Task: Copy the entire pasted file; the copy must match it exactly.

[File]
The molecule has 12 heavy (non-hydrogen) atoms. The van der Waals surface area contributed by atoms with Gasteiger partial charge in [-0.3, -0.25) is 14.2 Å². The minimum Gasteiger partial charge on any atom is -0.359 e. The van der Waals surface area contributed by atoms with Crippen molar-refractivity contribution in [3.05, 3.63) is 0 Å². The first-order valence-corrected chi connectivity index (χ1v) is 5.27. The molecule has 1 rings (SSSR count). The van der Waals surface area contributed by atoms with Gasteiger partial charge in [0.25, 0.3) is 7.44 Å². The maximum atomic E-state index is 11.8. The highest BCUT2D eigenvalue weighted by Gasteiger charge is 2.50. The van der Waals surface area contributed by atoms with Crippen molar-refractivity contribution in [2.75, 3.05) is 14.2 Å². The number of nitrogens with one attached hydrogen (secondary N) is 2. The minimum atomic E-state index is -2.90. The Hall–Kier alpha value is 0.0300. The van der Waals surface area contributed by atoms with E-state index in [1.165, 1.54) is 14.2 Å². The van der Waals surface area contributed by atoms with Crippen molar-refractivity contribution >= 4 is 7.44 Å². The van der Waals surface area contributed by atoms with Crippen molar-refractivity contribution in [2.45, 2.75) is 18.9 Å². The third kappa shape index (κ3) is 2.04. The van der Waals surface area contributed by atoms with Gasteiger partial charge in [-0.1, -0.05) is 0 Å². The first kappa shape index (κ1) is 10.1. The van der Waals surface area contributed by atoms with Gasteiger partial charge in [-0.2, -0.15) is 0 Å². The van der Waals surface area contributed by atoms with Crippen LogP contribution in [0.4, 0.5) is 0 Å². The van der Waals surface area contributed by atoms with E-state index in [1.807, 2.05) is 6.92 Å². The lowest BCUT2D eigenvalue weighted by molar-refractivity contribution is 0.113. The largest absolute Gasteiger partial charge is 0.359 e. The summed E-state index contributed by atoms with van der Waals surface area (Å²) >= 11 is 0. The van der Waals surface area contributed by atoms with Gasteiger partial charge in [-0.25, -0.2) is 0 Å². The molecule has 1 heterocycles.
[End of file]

The molecule has 12 heavy (non-hydrogen) atoms. The van der Waals surface area contributed by atoms with Gasteiger partial charge in [-0.3, -0.25) is 14.2 Å². The minimum Gasteiger partial charge on any atom is -0.359 e. The van der Waals surface area contributed by atoms with Crippen molar-refractivity contribution in [3.05, 3.63) is 0 Å². The first-order valence-corrected chi connectivity index (χ1v) is 5.27. The molecule has 1 rings (SSSR count). The van der Waals surface area contributed by atoms with Gasteiger partial charge in [0.25, 0.3) is 7.44 Å². The maximum atomic E-state index is 11.8. The highest BCUT2D eigenvalue weighted by Gasteiger charge is 2.50. The van der Waals surface area contributed by atoms with Crippen molar-refractivity contribution in [2.75, 3.05) is 14.2 Å². The number of nitrogens with one attached hydrogen (secondary N) is 2. The minimum atomic E-state index is -2.90. The Hall–Kier alpha value is 0.0300. The van der Waals surface area contributed by atoms with E-state index in [1.165, 1.54) is 14.2 Å². The van der Waals surface area contributed by atoms with Crippen molar-refractivity contribution >= 4 is 7.44 Å². The van der Waals surface area contributed by atoms with Crippen molar-refractivity contribution in [2.45, 2.75) is 18.9 Å². The third kappa shape index (κ3) is 2.04. The van der Waals surface area contributed by atoms with Gasteiger partial charge in [-0.1, -0.05) is 0 Å². The first kappa shape index (κ1) is 10.1. The van der Waals surface area contributed by atoms with Gasteiger partial charge in [-0.2, -0.15) is 0 Å². The van der Waals surface area contributed by atoms with Crippen LogP contribution in [0.4, 0.5) is 0 Å². The van der Waals surface area contributed by atoms with E-state index in [1.807, 2.05) is 6.92 Å². The lowest BCUT2D eigenvalue weighted by molar-refractivity contribution is 0.113. The largest absolute Gasteiger partial charge is 0.359 e. The summed E-state index contributed by atoms with van der Waals surface area (Å²) >= 11 is 0. The van der Waals surface area contributed by atoms with Gasteiger partial charge in [-0.25, -0.2) is 0 Å². The molecule has 1 heterocycles.